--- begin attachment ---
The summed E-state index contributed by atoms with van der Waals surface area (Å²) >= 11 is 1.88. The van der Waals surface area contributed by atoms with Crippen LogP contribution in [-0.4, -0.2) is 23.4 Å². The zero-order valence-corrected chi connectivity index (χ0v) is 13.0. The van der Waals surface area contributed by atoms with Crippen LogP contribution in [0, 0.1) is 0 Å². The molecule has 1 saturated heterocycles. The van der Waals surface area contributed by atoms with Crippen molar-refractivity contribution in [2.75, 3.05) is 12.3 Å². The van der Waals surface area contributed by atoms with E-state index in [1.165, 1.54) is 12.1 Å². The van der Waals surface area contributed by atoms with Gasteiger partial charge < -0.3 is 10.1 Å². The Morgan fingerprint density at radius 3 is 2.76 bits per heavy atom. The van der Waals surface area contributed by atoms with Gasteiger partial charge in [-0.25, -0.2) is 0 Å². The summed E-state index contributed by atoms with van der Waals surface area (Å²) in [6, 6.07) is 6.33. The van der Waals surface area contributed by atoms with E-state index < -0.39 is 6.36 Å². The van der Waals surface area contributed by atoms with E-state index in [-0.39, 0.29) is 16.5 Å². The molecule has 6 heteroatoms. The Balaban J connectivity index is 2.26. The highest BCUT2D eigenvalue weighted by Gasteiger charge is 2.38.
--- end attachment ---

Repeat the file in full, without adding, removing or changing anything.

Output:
The summed E-state index contributed by atoms with van der Waals surface area (Å²) >= 11 is 1.88. The van der Waals surface area contributed by atoms with Crippen LogP contribution in [-0.4, -0.2) is 23.4 Å². The zero-order valence-corrected chi connectivity index (χ0v) is 13.0. The van der Waals surface area contributed by atoms with Crippen LogP contribution in [0, 0.1) is 0 Å². The molecule has 1 saturated heterocycles. The van der Waals surface area contributed by atoms with Crippen molar-refractivity contribution in [2.75, 3.05) is 12.3 Å². The van der Waals surface area contributed by atoms with E-state index in [1.165, 1.54) is 12.1 Å². The van der Waals surface area contributed by atoms with Gasteiger partial charge < -0.3 is 10.1 Å². The Morgan fingerprint density at radius 3 is 2.76 bits per heavy atom. The van der Waals surface area contributed by atoms with Gasteiger partial charge in [-0.25, -0.2) is 0 Å². The summed E-state index contributed by atoms with van der Waals surface area (Å²) in [6, 6.07) is 6.33. The van der Waals surface area contributed by atoms with E-state index < -0.39 is 6.36 Å². The van der Waals surface area contributed by atoms with E-state index in [-0.39, 0.29) is 16.5 Å². The molecule has 6 heteroatoms. The Balaban J connectivity index is 2.26. The highest BCUT2D eigenvalue weighted by Gasteiger charge is 2.38.